Ciji Living the Writer’s Life

May 24, 2010 by · Leave a Comment 

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This is the place where the “Two Sides of Ciji” are likely to turn up as I write about my dual-track fiction and nonfiction careers and ruminate on why I’ve chosen to sort of do the “Left Brain/Right Brain” thing when it comes to living the writer’s life.

I come from a long line of “Uppity Women” of Scottish-American descent, and my great-grandmother, Elfie McCullough–the tall, statuesque woman second on the left in this picture of five generations of McCullough women (my mother is the babe-in-arms)–lived to be 94. Until her death when I was fifteen-years-old, she and my Great Aunt Marge filled my head with exciting family lore, and claimed that we were descended from the famous (some say infamous) Jane Maxwell, the 4th Duchess of Gordon.

Now, you need to understand that Hazel (Elifie McCullough’s daughter and my grandmother, Hazel, dressed in white, sitting in the rocker holding the baby) was mortified by a mother who ditched her hard-drinking husband and ran away from a Missouri cattle farm to New York with an itinerate violinist. Nana Hazel, in fact, along with my very practical mother (the baby in the picture) cautioned me “not to believe a word Elfie McCullough ever said.”

Years later I ran across a short monograph detailing the tumultuous life of “The Match-Making Duchess” and immediately felt a burning desire to learn everything I could about this eighteenth century “Woman of Fashion” who was the confidante of kings, in love with two men for more than thirty years, the rival of Georgiana, the Duchess of Devonshire, the patroness (and suspected paramour) of the poet Robert Burns–and connected through her five daughters’ dynastic marriages to three dukes, a marquis and a baronet.

While tootling along as an on-air “personality” for ABC Radio and TV in Los Angeles for more years than I’m willing to admit here, I spent some five years researching the life of Jane Maxwell, the 4th Duchess of Gordon on my own time and during vacations. I made about five or six trips to visit her haunts throughout Scotland and England; traced the Scottish kilted regiments that fought in the American War of Independence; and even slept in her bedroom in the house she built in the Highlands. Sadly, I could never actually prove that my McCulloughs married into the Maxwells of Monreith a few generations before Jane Maxwell was born in 1749. However, it certainly was fun trying…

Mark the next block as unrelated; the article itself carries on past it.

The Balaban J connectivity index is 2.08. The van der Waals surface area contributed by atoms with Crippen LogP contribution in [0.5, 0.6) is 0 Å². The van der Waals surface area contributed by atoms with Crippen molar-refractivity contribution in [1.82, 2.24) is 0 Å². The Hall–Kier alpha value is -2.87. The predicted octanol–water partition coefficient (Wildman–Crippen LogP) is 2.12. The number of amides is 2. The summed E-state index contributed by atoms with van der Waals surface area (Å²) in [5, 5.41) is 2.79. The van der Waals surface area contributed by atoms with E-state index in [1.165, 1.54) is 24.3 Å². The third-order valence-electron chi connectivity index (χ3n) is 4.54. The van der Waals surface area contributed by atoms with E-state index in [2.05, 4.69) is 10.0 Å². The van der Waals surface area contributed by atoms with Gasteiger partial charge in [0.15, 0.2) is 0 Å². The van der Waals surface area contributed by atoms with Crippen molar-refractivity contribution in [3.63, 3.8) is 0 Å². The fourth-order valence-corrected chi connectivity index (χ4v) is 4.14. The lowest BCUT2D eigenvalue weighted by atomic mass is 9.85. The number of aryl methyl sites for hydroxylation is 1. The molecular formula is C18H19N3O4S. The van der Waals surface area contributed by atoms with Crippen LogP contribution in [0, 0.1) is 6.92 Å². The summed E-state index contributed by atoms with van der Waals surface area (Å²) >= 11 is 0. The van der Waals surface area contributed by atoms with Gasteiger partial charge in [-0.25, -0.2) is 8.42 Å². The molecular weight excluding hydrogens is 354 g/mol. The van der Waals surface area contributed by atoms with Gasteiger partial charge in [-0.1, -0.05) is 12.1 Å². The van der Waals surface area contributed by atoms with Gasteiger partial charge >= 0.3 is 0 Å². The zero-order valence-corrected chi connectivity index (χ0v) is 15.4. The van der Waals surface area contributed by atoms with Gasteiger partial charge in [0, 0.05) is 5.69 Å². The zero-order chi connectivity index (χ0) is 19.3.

Island of the SwansWhen I learned that this book would be reissued, the first thoughts running through my mind was “Am I about the luckiest historical author in the world?”

My agent Celeste called me to say that Sourcebooks’ historical novel imprint, Landmark, was interested in purchasing all my backlist for reissue, along with a new historical I had recently completed. I was particularly happy that Island of the Swans—first published twenty years ago in 1989—was going to find a new generation of readers and be published in this beautiful trade paperback format with an exquisite cover. I had always loved Daphne du Maurier and Anya Seton’s works and thought of my books were written in that tradition—in other words, as historical novels, not romances, though there is always a strong love story threaded through everything I’ve written. When I saw the draft cover for Swans utilizing the Romney portrait of the Duchess that hangs this very day in the Scottish National Portrait Gallery, I literally burst out crying, feeling that my new publishers “got” what I had been trying to do as a writer from the first day I started to create this novel—my first.

When I picked up Swans after not reading a word of it in more than a decade, I had this eerie feeling that I was reading a book someone else must have written because I loved it! If that sounds immodest, please forgive me, but I’d forgotten many of the twist and turns of the plot.

The assignment became: what should I “tweak” for the new edition, and what should I leave alone?

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